Beach erosion, Sea turtles, Shore protection


The south Brevard coast of Florida is a major nesting ground for the Atlantic loggerhead turtle (Caretta caretta). A beach restoration project was completed in the winter of 1980-81 at Indialantic and Melbourne Beach. A study was conducted to investigate the effects of beach restoration on marine turtle nesting during the summer months of 1981 and 1982. A 3.1 km restored beach study area and two control beach study areas, each 3.1 km in length and consisting of natural beach sands, were established. The entire study area (9.3 km) was monitored for nesting and non-nesting emergences (false crawls) and a tagging program was established. The objectives of the study were to determine the effects of the restoration project on the nesting behavior of adult female turtles, and to develop an understanding of the effects of restored beach sands on the survival of marine turtle eggs and hatchlings. During the 1981 nesting season 2,766 marine turtle emergences were recorded. The nesting success rates (nesting emergences/total emergences x 100) for 1981 on the north control beach and the south control beach were 54% and 51% respectively, whereas the restored beach had a statistically significant lower nesting success of 28%. This reduction of nesting success was attributed to a compact substrate that was markedly less friable than the sands of the control beaches. In 1981, the turtles emerging to nest in the restored area often displayed aberrant digging behavior when they encountered the compact sand. By the following summer of 1982, it was evident that the restored beach substrate was less compact. The nesting success for 1982 in the restored beach (46%) rose to a level equal to that of the control beaches (48% and 46%). A total of 3,144 marine turtle emergences were recorded in the 1982 nesting season. To study the effects of beach restoration on the eggs and hatchlings, nests were marked, left to incubate on the beach, and later excavated to determine hatch success. Hatch data and hatchling emergence data were collected on 30 clutches in each of the three beach sections for both the 1981 and 1982 seasons. No significant difference was found between the hatch percentage for the restored beach and the hatch percentages for the control beaches in either study year. The hatchling emergence data, which would indicate the hatchlings' ability to emerge from the sand, indicate no significant difference between the restored beach and control beaches for 1981 and 1982.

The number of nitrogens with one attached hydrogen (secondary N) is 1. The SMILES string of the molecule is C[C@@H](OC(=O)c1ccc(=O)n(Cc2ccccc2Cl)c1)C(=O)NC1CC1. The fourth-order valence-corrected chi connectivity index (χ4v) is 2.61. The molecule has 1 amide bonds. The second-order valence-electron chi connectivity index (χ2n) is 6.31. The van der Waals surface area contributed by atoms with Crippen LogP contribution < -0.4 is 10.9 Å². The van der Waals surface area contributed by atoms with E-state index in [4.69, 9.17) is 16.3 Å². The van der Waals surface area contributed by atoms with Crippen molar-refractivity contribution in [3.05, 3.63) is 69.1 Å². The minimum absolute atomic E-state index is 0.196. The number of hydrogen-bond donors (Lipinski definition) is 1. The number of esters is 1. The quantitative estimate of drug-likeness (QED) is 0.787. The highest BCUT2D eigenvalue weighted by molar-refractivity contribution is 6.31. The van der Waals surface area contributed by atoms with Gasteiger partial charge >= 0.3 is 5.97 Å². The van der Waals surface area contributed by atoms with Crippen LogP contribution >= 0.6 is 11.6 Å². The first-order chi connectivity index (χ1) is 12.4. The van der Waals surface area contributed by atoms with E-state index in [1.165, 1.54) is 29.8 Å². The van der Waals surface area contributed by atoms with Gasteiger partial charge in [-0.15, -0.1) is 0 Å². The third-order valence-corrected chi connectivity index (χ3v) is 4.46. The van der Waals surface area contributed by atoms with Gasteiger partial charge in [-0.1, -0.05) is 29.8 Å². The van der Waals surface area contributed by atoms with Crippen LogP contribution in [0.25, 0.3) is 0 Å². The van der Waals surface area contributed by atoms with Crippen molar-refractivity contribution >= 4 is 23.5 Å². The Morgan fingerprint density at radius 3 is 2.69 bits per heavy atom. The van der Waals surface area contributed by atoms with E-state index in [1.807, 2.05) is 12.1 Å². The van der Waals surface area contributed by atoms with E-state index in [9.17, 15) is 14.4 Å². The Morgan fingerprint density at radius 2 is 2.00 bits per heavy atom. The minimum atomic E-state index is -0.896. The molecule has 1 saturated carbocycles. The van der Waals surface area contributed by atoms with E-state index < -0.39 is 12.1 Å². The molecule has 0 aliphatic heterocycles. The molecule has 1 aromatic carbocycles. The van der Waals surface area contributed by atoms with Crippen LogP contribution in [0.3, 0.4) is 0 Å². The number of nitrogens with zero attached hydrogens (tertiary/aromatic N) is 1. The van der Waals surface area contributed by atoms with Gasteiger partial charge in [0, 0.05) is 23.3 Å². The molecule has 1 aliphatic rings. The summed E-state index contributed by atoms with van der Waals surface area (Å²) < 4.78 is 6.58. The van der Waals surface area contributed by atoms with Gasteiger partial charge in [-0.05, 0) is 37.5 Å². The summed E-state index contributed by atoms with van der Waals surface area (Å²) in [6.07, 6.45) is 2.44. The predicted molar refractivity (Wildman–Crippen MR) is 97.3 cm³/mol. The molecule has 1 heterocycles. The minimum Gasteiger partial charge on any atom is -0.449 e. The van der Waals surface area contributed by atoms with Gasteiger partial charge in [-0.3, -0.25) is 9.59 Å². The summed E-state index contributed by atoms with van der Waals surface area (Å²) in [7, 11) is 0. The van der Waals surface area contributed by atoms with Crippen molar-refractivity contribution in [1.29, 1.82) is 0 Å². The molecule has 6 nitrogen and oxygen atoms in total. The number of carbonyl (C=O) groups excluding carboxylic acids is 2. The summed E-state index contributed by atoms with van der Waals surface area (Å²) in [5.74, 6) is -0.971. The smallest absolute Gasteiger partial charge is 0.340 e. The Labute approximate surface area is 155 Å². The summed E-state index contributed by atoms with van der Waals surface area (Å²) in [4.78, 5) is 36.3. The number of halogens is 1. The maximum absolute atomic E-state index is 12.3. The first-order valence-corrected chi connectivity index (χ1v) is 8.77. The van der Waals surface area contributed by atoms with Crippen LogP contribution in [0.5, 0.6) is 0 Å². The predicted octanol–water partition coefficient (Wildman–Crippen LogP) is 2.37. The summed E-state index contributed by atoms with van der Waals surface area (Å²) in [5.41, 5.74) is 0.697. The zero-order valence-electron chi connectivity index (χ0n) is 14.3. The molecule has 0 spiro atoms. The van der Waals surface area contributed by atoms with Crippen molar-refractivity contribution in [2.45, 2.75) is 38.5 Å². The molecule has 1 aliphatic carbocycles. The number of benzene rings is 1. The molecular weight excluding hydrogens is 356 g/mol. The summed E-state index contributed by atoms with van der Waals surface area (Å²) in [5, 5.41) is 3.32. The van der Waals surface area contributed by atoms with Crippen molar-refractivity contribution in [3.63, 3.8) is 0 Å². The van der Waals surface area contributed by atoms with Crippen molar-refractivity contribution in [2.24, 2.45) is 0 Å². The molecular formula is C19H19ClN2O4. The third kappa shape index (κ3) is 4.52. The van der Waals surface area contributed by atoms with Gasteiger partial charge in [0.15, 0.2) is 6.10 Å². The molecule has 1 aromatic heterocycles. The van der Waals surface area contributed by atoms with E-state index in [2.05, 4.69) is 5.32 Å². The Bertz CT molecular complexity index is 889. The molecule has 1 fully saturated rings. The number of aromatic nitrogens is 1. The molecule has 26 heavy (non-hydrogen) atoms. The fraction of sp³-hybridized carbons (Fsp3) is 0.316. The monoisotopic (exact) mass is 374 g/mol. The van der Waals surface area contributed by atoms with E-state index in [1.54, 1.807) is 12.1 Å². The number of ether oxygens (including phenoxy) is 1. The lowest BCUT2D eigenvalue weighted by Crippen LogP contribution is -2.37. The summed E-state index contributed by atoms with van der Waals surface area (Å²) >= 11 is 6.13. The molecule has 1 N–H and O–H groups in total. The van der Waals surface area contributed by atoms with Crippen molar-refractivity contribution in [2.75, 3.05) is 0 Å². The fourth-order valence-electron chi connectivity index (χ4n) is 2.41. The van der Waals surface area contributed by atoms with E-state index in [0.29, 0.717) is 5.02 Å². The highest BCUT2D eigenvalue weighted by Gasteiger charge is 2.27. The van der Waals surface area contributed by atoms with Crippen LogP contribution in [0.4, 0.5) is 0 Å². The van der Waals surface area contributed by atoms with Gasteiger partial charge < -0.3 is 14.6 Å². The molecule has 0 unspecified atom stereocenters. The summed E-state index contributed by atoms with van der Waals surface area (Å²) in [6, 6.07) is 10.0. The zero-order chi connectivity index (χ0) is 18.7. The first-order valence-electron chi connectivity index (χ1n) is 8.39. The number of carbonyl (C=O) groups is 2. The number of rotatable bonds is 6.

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Graduation Date





Ehrhart, Llewellyn M.


Master of Science (M.S.)


College of Arts and Sciences

Degree Program





121 p.




Public Domain

Length of Campus-only Access


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Masters Thesis (Open Access)



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Llewellyn M. Ehrhart (Q57982886)

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